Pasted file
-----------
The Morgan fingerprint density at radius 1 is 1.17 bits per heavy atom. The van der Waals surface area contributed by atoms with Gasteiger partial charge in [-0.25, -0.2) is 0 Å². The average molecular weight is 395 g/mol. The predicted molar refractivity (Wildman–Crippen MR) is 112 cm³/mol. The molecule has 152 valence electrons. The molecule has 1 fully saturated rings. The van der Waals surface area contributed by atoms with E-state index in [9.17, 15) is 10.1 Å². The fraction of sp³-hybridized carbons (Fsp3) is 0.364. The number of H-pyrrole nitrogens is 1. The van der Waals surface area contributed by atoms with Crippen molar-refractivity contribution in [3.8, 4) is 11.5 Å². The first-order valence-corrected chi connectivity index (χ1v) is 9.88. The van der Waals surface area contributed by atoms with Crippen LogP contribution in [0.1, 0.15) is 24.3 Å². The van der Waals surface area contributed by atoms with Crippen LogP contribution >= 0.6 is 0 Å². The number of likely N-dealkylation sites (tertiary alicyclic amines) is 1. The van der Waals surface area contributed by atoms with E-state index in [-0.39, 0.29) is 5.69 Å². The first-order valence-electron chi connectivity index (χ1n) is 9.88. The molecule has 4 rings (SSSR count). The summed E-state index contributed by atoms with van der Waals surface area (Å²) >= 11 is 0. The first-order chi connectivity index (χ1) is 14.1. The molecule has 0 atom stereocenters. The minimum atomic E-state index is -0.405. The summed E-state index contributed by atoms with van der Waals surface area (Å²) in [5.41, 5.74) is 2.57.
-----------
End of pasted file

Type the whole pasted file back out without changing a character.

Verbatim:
The Morgan fingerprint density at radius 1 is 1.17 bits per heavy atom. The van der Waals surface area contributed by atoms with Gasteiger partial charge in [-0.25, -0.2) is 0 Å². The average molecular weight is 395 g/mol. The predicted molar refractivity (Wildman–Crippen MR) is 112 cm³/mol. The molecule has 152 valence electrons. The molecule has 1 fully saturated rings. The van der Waals surface area contributed by atoms with E-state index in [9.17, 15) is 10.1 Å². The fraction of sp³-hybridized carbons (Fsp3) is 0.364. The number of H-pyrrole nitrogens is 1. The van der Waals surface area contributed by atoms with Crippen molar-refractivity contribution in [3.8, 4) is 11.5 Å². The first-order valence-corrected chi connectivity index (χ1v) is 9.88. The van der Waals surface area contributed by atoms with Crippen LogP contribution in [0.1, 0.15) is 24.3 Å². The van der Waals surface area contributed by atoms with Crippen LogP contribution >= 0.6 is 0 Å². The number of likely N-dealkylation sites (tertiary alicyclic amines) is 1. The van der Waals surface area contributed by atoms with E-state index in [-0.39, 0.29) is 5.69 Å². The first-order valence-electron chi connectivity index (χ1n) is 9.88. The molecule has 4 rings (SSSR count). The summed E-state index contributed by atoms with van der Waals surface area (Å²) >= 11 is 0. The first-order chi connectivity index (χ1) is 14.1. The molecule has 0 atom stereocenters. The minimum atomic E-state index is -0.405. The summed E-state index contributed by atoms with van der Waals surface area (Å²) in [5.41, 5.74) is 2.57.